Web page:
Annika Keogh graduated from CATC in 2014 and landed her dream job with DKO twelve months later. Initially, Annika was hired as the receptionist for the architecture firm BUT after only a few short months was appointed the position of Junior Interior Designer. LJ04’s Sam O’Brien asked her the tough questions about her job and her views on disruption.

LJ Could you tell us a little bit about your role with DKO?

AK My role as an interior designer at DKO is fast-paced, challenging, often stressful, yet extremely rewarding. Focusing on multi-residential projects, the interior design team work closely with the architects on coordinating services. We work on creating a unique interior design concept that responds to a project’s brief, location, clientele and demographic.

LJ What has been your favourite project to work on so far?

AK My favourite project was a recent one named Annandale Place – a multi-res project consisting of twenty-eight townhouses/apartments. I enjoyed the smaller, boutique scale of this project, as well as the ‘smart industrial’ brief, which allowed us to play with the design and materials to give a luxurious yet edgy aesthetic – much like how I dream my own home will look.

The overall palette was quite monochrome, which I really love – my monochromatic wardrobe is a clear indication of this! One of my favourite features was the stunning Cote D’Azure marble kitchen island bench, four meters long and suspended on small black-steel cylindrical legs. This aesthetic followed through to the bathroom design with the same marble used as a feature ledge, with a black framed steel mirror and matte black tapware. Another stand-out feature for me was a straight-run stair, with a balustrade of black perforated steel that we incorporated in each apartment as a bold design feature.

We drew on the local industrial style lofts and warehouses for inspiration, however our objective was to refine these design elements to create a chic, edgy and high-end product to inspire, in turn, the stylish and trendy residents of Annandale.

LJ Could you tell us what you found to be the most difficult part of starting your first ‘real’ job after graduating?

AK Adapting to the office structure! As well as absorbing new practices and techniques, and learning the on-the-job skills and knowledge that you can only gain in the ‘real world’ environment.

LJ What does disruptive design mean to you as an interior designer?

AK I believe it’s important to remember we are creating spaces that people live in. Therefore, a key aspect of my job is to continuously produce designs that will keep up with and adapt to our ever-evolving lifestyles, with the rise in the use of technology and automation, with the growing interest in eco-friendly and renewable building materials, as well as with increasing rapidly changing trends. Designing a space that will stand the test of time, both aesthetically and functionally, could describe disruptive design for me.

LJ Could you list ten things that disrupt your design process (both positively and negatively)?

AK Client changes Whether it be time, budget, design decisions, materiality etc. Designers are always working to meet the client’s end need, and this process can often be disrupted when the client makes changes.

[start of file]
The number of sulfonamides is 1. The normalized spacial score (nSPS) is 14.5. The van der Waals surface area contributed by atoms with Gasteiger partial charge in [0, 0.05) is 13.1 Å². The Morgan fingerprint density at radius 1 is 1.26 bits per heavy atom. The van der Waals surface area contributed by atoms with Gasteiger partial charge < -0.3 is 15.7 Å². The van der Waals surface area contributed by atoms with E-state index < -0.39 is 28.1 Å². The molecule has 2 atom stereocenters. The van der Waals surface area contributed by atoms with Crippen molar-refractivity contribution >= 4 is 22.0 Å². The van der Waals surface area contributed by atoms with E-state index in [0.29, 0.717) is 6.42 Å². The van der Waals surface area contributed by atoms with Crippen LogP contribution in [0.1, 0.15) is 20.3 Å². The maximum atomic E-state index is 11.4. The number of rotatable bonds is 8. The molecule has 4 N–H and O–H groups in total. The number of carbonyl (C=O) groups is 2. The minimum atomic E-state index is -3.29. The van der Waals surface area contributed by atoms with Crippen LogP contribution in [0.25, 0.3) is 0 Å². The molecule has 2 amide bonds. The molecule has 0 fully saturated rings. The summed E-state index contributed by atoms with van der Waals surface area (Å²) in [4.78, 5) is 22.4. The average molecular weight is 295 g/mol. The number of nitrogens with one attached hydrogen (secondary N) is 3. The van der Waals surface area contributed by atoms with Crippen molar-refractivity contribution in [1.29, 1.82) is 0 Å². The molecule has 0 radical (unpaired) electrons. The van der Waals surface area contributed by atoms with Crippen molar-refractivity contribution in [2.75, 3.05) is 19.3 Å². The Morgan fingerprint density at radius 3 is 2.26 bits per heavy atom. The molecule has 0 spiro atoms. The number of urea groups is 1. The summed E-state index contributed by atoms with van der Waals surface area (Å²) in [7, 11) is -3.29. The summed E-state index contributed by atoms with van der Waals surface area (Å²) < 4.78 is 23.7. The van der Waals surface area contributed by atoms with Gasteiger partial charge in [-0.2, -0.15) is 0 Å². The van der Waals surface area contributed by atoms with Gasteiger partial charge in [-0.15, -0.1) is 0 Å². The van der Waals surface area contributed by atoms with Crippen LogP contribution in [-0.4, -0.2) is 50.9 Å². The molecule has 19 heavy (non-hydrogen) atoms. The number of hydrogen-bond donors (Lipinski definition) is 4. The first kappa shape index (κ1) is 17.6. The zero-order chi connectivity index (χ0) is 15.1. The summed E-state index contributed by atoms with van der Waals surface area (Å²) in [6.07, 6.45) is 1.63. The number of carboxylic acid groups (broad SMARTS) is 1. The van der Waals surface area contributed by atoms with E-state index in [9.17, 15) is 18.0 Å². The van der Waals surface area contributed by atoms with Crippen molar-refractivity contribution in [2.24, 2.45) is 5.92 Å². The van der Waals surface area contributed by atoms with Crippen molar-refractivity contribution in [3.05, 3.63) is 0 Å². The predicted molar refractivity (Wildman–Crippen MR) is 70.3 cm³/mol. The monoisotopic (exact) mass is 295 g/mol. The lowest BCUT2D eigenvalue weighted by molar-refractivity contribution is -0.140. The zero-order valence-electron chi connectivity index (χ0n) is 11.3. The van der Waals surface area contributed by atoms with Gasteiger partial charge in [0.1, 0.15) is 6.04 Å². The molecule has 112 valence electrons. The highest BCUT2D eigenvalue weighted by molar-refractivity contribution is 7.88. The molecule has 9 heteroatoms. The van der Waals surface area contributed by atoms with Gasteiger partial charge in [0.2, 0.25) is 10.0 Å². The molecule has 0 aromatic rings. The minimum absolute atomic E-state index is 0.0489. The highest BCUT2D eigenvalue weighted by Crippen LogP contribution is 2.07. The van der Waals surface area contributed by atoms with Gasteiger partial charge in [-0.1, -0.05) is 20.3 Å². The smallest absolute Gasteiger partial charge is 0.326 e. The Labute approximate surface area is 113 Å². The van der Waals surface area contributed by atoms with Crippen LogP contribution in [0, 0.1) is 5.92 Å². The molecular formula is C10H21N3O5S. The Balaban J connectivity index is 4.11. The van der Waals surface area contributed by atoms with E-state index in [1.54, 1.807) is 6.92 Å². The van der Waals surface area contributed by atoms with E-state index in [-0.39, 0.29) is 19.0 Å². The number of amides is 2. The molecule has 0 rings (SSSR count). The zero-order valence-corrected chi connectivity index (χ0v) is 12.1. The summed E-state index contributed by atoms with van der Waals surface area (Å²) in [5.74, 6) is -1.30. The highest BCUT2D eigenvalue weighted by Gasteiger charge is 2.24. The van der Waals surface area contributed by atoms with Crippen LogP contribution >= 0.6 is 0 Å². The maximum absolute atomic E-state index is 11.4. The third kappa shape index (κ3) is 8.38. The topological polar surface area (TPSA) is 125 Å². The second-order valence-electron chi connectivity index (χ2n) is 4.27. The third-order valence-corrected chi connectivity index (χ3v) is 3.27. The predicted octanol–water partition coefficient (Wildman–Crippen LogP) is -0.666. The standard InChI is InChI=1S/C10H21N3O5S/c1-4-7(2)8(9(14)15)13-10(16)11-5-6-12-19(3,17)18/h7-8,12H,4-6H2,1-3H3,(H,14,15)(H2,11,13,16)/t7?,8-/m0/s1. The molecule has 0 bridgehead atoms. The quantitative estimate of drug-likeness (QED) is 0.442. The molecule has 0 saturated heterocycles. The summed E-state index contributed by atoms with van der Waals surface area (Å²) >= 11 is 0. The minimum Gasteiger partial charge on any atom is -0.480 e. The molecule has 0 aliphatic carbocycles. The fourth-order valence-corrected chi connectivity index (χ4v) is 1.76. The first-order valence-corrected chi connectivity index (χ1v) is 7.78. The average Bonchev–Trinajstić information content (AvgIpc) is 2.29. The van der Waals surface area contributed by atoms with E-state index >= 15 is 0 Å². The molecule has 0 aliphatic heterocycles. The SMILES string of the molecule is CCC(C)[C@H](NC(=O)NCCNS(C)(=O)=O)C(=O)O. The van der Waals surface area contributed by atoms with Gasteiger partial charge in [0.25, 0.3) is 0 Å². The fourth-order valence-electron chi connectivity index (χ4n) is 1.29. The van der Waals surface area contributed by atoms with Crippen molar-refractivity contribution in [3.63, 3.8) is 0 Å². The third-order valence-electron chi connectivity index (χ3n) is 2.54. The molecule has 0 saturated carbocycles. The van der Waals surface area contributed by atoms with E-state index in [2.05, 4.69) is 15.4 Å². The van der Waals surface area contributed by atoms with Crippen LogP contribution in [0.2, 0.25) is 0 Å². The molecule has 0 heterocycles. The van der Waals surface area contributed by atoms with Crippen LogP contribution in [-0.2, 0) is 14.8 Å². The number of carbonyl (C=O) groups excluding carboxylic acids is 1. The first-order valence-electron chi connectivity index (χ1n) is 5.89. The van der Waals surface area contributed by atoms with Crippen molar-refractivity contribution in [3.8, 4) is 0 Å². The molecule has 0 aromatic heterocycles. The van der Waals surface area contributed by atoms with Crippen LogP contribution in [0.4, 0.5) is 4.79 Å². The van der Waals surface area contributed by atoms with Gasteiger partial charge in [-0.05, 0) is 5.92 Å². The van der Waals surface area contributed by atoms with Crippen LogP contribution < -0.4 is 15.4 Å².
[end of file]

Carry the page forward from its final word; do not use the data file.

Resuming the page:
Budget Having to produce designs that are aesthetically appealing without a huge budget to work with is one of the biggest challenges for any designer. Working with lower budgets means you really need to be smart as a designer to create something beautiful that a) won’t cost an arm and a leg, and b) will stand the test of time.

Reality TV With all the hype of renovation shows in the last decade, everyone thinks they are capable of being an interior designer. Along with social media outlets like Pinterest any average jo can copy ideas that can undervalue the need for an interior designer.

BCA/Australian Standards During the design concept stage you have a million stunning ideas for a stair, only to realise it doesn’t comply with the Building Codes – no one wants to be sued!

Landscape/surroundings In architecture we have the choice to either design buildings that contrast with the surrounding landscape/ building materiality, or create a complete contrast. During the concept stage we study the area, demographic and lifestyle of the inhabitants, and create a design that will enhance the surroundings.

Time restrictions Sometimes there’s just not enough hours in the day.

Product lead times/availability

On site issues Things rarely go smoothly on site and it’s all the little (or big) issues that pop up unexpectedly that disrupt the process. Whilst frustrating, these problems and challenges can be viewed as opportunities to modify the design and present an alternative outcome.

Value management process A really important factor to consider early in the design process when selecting finishes, fixtures, hardware, and furniture is the value management process (VM). Once a project goes out for tender and gets priced and (almost always) comes back at a much higher figure than anticipated, it goes through a VM process to cut costs where applicable. It’s important as an interior designer to select products that you know are well suited to the budget, and that if they were to be substituted it would be with something that suits aesthetically.

Constructive criticism learning to have thick skin and evolving your designs based on constructive criticism.

LJ Can you finish with a quote that you believe best articulates the idea of disruption?

AK “See problems as potential opportunities, and challenges as chances to grow.”

This interview is an excerpt from Ligature Journal Issue Four, pick up a copy here.